Ocala National Forest

When the naturalist William Bartram passed through Florida in the late 1770s, he stopped by a spring in the middle of a forest and had, what might be called, a religious experience.

"...in front, just under my feet, was the enchanting and amazing crystal fountain, which incessantly threw up, from dark, rocky caverns below, tons of water every minute...," Bartram recounted in his book, Travels.

The spring, he noted, flowed for more than 6 miles into a nearby lake, which is why he named it Six Mile Springs.

"This amazing and delightful scene, though real, appears at first but as a piece of excellent painting," he noted. "... There seems no medium; you imagine the picture to be within a few inches of your eyes, and that you may without the least difficulty touch any one of the fish, or put your finger upon the crocodile's eye, when it really is twenty or thirty feet under water."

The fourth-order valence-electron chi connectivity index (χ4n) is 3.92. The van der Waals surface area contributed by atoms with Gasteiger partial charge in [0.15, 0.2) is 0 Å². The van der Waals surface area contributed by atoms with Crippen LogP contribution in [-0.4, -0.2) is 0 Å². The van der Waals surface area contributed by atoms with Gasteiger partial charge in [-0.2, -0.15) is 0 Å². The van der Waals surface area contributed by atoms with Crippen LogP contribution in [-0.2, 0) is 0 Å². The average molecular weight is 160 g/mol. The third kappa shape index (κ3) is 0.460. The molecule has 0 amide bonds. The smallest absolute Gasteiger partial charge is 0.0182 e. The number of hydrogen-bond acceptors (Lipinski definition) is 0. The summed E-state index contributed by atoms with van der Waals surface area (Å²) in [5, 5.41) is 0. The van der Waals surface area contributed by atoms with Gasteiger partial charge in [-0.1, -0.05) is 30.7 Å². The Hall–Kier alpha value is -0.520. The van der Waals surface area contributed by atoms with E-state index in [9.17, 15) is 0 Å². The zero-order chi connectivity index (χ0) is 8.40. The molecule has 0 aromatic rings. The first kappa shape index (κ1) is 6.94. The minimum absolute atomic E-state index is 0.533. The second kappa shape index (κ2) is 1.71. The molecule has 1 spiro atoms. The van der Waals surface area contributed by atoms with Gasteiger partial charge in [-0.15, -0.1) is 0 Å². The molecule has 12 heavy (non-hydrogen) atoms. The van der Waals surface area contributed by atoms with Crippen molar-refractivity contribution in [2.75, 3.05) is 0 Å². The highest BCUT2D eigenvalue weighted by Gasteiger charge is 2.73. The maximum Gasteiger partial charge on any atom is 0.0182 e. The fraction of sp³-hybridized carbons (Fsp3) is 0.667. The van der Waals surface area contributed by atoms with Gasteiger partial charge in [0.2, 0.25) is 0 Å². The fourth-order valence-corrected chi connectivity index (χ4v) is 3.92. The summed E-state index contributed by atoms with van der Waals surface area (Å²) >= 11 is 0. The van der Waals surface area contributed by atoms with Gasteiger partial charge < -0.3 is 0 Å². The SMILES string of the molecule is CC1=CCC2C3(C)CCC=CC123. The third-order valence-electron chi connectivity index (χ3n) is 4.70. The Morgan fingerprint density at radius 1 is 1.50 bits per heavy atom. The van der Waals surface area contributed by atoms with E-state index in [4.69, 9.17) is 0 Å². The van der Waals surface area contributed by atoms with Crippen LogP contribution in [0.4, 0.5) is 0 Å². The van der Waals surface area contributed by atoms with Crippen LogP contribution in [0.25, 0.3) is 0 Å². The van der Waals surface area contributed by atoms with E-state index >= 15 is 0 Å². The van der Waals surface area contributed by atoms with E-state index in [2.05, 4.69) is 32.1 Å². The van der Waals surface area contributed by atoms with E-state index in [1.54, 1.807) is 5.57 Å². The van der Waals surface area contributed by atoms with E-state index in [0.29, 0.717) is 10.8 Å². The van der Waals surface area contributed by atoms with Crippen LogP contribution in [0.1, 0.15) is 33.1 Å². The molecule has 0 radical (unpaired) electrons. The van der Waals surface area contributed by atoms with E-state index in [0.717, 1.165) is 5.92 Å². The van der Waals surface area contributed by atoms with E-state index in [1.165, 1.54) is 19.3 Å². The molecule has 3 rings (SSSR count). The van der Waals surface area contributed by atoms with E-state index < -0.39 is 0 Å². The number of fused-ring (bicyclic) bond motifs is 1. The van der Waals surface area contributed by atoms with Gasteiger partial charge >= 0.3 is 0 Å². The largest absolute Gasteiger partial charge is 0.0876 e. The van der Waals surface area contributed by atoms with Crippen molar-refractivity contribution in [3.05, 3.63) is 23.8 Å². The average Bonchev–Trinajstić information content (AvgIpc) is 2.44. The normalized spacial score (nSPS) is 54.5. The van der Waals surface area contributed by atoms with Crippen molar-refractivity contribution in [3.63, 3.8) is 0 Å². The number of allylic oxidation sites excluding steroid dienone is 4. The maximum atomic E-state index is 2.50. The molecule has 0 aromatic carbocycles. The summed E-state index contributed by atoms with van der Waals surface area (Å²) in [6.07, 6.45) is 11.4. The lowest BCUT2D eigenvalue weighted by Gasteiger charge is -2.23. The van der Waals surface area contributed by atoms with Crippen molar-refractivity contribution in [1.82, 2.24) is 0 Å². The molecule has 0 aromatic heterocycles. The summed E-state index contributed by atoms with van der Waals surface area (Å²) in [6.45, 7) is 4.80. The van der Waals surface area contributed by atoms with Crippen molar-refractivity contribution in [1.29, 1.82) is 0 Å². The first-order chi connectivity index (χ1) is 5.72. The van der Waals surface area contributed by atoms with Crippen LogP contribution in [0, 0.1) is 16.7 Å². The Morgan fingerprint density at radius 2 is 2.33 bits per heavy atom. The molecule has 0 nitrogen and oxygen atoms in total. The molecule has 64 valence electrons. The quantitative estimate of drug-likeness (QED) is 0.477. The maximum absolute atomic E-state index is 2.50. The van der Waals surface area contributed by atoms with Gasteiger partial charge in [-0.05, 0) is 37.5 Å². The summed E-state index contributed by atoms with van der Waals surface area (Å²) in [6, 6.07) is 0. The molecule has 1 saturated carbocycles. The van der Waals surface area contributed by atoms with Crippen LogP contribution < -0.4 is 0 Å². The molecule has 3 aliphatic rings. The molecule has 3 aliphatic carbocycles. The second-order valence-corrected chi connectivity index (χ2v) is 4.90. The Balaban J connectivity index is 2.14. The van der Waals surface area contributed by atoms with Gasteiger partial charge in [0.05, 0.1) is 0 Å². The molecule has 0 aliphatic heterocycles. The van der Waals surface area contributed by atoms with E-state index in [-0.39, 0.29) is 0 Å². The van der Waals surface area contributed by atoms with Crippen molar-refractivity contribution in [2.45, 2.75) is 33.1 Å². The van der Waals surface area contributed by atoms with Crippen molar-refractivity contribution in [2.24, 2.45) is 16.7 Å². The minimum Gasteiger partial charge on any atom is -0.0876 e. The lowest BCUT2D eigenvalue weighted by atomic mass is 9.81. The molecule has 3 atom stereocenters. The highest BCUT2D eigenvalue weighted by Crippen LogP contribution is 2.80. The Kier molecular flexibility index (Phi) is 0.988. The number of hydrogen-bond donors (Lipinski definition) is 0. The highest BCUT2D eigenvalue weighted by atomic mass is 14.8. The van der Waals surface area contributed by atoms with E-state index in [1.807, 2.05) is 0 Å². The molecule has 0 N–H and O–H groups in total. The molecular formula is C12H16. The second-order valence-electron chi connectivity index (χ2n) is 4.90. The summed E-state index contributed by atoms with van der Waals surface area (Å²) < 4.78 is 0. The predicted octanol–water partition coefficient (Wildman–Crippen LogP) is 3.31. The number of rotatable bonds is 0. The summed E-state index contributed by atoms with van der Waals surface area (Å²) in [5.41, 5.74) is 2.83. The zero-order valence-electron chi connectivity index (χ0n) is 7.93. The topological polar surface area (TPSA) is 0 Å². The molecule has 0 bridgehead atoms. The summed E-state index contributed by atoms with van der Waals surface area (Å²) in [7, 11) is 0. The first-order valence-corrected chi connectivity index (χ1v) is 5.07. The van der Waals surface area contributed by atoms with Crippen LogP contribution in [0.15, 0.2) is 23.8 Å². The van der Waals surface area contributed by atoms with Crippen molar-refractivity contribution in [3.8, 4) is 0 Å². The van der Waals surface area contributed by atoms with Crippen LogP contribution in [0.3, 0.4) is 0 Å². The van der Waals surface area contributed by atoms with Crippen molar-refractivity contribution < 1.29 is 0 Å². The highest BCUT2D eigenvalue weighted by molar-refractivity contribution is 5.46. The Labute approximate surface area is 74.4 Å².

Swing by Salt Springs today and the water is just as clear as it was when Bartram travelled through Ocala National Forest nearly 250 years ago. Go for a dip and you too might be moved to the put together prose worthy of an 18th century romantic.

This spot has been called the "Oasis of the Ancients," because archeological evidence shows that the spring was once a gathering point for Indians from all over what is now the Southeast United States.